My favorite Italian dish to make at home is a lemon and caper chicken piccata and taking a close second to that would be anything made with prosciutto in the “saltimbocca” style. This recipe is my dairy free and grain free combination of the two, which I have probably completely butchered the Italian syntax by naming it “chicken saltimbocca alla piccata”!
The Italian word saltimbocca is literally translated as “jumps in the mouth” and the dish by that name is traditionally made of veal which is topped or rolled with prosciutto and sage, marinated in wine, and then cooked. There are many variations in the cooking method and also many recipes that use chicken or even pork in place of the traditional veal.
The word piccata refers to the food preparation method of meat being sliced, coated, fried, and served with a sauce. In Italian American restaurants that sauce is generally made from lemons and capers, leading to the misconception that many people have about what “piccata” should signify.
Honestly, it really doesn’t matter what all these fancy Italian words do or don’t mean… all that really matters is this one: delizioso!
Notes on ingredients
- I had two Meyer lemons left in my refrigerator when I made this dish most recently and it turned out amazing, but regular lemons taste great too.
- Typical piccata recipes will use wheat flour to coat the meat, but that is out if you need to be gluten free. I have tried a couple different substitutes, but have been most happy with tapioca starch (purchase it here) because not only does it give a nice crisp coating, but the residual starch helps thicken the sauce nicely.
- I know a lot of people dislike cooking in olive oil, but it really produces the best result here. Use an extra light tasting olive oil for lowest smoking point. Check out the Marketplace for links to reputable olive oil suppliers.
Notes on healing diets
- Whole30 - Many piccata recipes use wine, but I have created this one without so it is still Whole30 compatible.
- Specific Carbohydrate Diet (SCD) - Tapioca starch is not SCD legal. You can substitute almond flour, or omit a coating completely. The texture will be different, but the flavors will be the same.
- Paleo Autoimmune Protocol (AIP) - This dish is AIP compliant!
- Low-FODMAP - Omit the shallots.
Chicken Piccata Recipe
- 2 Meyer lemons
- 1 pound boneless skinless chicken breast cutlets, pounded or cut to about ½ inch thick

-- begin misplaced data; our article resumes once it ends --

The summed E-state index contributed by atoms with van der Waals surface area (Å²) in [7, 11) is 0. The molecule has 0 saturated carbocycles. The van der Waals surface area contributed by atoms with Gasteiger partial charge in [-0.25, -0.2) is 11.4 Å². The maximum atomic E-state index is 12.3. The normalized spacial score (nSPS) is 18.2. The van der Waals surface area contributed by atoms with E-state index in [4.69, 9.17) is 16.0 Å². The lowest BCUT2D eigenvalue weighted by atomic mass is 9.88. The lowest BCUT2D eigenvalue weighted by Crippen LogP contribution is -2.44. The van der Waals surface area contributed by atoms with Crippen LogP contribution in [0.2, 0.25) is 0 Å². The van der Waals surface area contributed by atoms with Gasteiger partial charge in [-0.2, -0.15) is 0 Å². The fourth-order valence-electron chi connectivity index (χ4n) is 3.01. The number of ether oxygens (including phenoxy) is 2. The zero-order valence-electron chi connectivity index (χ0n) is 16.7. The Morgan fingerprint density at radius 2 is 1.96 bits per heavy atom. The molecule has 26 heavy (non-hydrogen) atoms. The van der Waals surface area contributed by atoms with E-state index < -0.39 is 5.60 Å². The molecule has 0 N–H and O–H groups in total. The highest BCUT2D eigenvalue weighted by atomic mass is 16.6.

- salt and pepper, to taste
- ⅓ cup tapioca starch
- 4 tablespoons light tasting olive oil
- 1 medium shallot, chopped
- 4 slices prosciutto, cut into bit sized pieces
- 1 cup chicken bone broth (preferably homemade)
- 1 sprig fresh sage
- 3 tablespoons capers, rinsed
- Preheat oven to 200 degrees.
- Slice ½ of of one of the lemons and juice the other lemon and half of lemon to get about ⅓ cup of lemon juice. OPTIONAL, if using Meyer lemons: Chop the edible lemon peel. Set aside.
- Heat large skillet over medium high heat, add olive oil and allow to get hot.
- Season chicken cutlets with salt and pepper. Place tapioca starch in shallow dish and coat cutlets in the starch, shaking off excess.
- Cooking in batches if necessary, place cutlets in pan and fry until nearly cooked through and lightly browned (about 2 minutes), then flip and cook until lightly browned on the other side.
- Remove cutlets from pan and place on oven proof plate, keep warm in oven.
- Lower heat to medium-low. Add shallot and prosciutto to pan and cook, stirring constantly, for about 1 minute.
- Add broth, lemon slices and optional lemon peel, and cook until reduced by about half (about 4 minutes).
- Add sage, capers, and reserved lemon juice and cook for another minute or two.
- Place chicken on serving plate and pour sauce over top.
Shared on Paleo AIP Recipe Roundtable.PAID ENDORSEMENT DISCLOSURE: In order for me to support my blogging activities, I may receive monetary compensation or other types of remuneration for my endorsement, recommendation, testimonial and/or link to any products or services from this blog.